(CelebrityAccess MediaWire) —
In a sweeping decision on June 2, United States District Court Judge Manuel L. Real returned to George Clinton possession of four master recordings. The four albums, produced and recorded by Clinton under the name of Funkadelic, are "Hardcore Jollies," "One Nation Under A Groove," "Uncle Jam Wants You" and "The Electric Spanking of War Babies." The decision gives Clinton sole possession of the masters, returning them to their rightful owner after more than 15 years, and Clinton has no obligation to lien holders.
Judge Real concluded that Clinton had been defrauded of his creative works, which involved the complicity of his former employees, a member of his former management team and his lawyers.
In a convoluted scheme over a period of more than 12 years, the story unfolded in Judge Real's court, the United States District Court, Central District of California, Los Angeles. Twelve years ago, Nene Montes, a Cuban-American brought a suit in Los Angeles against Armen Boladian and Bridgeport Music claiming ownership of the Funkadelic masters. The case was defeated and was re-opened in New York. In New York, Montes claimed that his company, Tercer Mundo and another group, the Association of Parliament- Funkadelic Members (APF) owned the masters. During that trial, the judge found that Boladian's documents claiming ownership were flawed. Boladian admitted that he had signed George Clinton's name to some documents. The case was remanded to California where a settlement was reached between Boladian, Bridgeport Music and Montes along with APF. Montes received a large sum of money from Boladian along with the Funkadelic masters. During subsequent actions, APF obtained possession of the masters from Montes along with liens from lawyers who tried the cases. The liens amounted to more than $2.8 million.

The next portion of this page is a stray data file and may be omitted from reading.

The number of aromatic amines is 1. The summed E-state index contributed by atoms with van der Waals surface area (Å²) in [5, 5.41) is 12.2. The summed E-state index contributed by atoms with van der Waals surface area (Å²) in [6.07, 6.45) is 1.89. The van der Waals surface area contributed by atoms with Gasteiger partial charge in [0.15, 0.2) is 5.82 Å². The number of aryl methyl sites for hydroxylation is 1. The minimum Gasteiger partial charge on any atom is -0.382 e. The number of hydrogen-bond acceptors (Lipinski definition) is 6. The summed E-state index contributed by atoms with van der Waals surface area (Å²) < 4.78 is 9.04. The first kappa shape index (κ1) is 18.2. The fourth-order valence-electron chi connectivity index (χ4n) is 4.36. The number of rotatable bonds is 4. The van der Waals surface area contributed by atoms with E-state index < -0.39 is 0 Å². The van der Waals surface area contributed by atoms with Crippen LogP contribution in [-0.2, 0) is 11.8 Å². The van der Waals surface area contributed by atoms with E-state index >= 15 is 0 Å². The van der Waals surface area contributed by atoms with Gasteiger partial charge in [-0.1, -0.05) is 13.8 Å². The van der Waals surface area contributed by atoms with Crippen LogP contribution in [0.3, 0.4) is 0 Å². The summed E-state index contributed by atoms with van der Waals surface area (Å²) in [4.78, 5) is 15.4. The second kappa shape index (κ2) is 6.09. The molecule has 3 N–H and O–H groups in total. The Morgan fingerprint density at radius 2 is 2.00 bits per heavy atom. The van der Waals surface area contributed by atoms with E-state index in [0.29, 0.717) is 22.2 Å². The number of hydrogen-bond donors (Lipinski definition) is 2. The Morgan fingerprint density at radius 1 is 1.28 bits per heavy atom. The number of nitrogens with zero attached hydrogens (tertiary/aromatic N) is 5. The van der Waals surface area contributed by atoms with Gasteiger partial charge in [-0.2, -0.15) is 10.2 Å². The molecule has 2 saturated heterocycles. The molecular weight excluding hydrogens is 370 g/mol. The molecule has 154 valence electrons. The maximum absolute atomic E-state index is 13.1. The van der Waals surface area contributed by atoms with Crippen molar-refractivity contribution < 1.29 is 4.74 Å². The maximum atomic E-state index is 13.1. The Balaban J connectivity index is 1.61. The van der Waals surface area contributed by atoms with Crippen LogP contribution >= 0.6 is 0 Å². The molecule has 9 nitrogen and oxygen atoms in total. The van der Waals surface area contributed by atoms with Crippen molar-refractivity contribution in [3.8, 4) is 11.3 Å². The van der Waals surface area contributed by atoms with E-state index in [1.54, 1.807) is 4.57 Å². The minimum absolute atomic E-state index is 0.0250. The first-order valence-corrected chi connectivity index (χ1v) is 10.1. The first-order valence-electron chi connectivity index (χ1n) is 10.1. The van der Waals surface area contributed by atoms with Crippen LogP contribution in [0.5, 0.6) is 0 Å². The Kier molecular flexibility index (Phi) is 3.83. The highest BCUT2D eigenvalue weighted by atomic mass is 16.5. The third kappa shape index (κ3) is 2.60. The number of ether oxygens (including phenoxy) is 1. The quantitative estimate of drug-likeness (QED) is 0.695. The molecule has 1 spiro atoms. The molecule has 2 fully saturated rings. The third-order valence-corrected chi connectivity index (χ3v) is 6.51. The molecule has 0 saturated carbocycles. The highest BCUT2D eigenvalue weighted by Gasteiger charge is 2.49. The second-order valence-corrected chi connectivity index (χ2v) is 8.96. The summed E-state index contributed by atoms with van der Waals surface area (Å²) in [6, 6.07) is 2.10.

The current case was brought by Montes against APF seeking possession of the masters claiming conversion and fraud. Clinton entered this action as a defendant and a counter-claimant. Clinton asserted that he had never signed the masters over to Boladian, Montes, APF or anyone. A document expert who examined the five documents purported to be the assignment papers, declared that two of them were obvious cut-and-paste forgeries. He examined copies of the originals that have never been placed in evidence in any court.
Meanwhile the Funkadelic masters, originally released by Warner Bros. Records in the late 1970s, had been released by Priority Records, which is currently owned by Capitol-EMI.
This decision marks the beginning of a major effort on the part of George Clinton Enterprises to regain control over properties which belong to him and to expose the history of exploitation that has characterized his experience. Clinton also plans to move forward and not dwell on the past through the release of new music product, the development of new projects and the expansion of his performance schedule. –Bob Grossweiner and Jane Cohen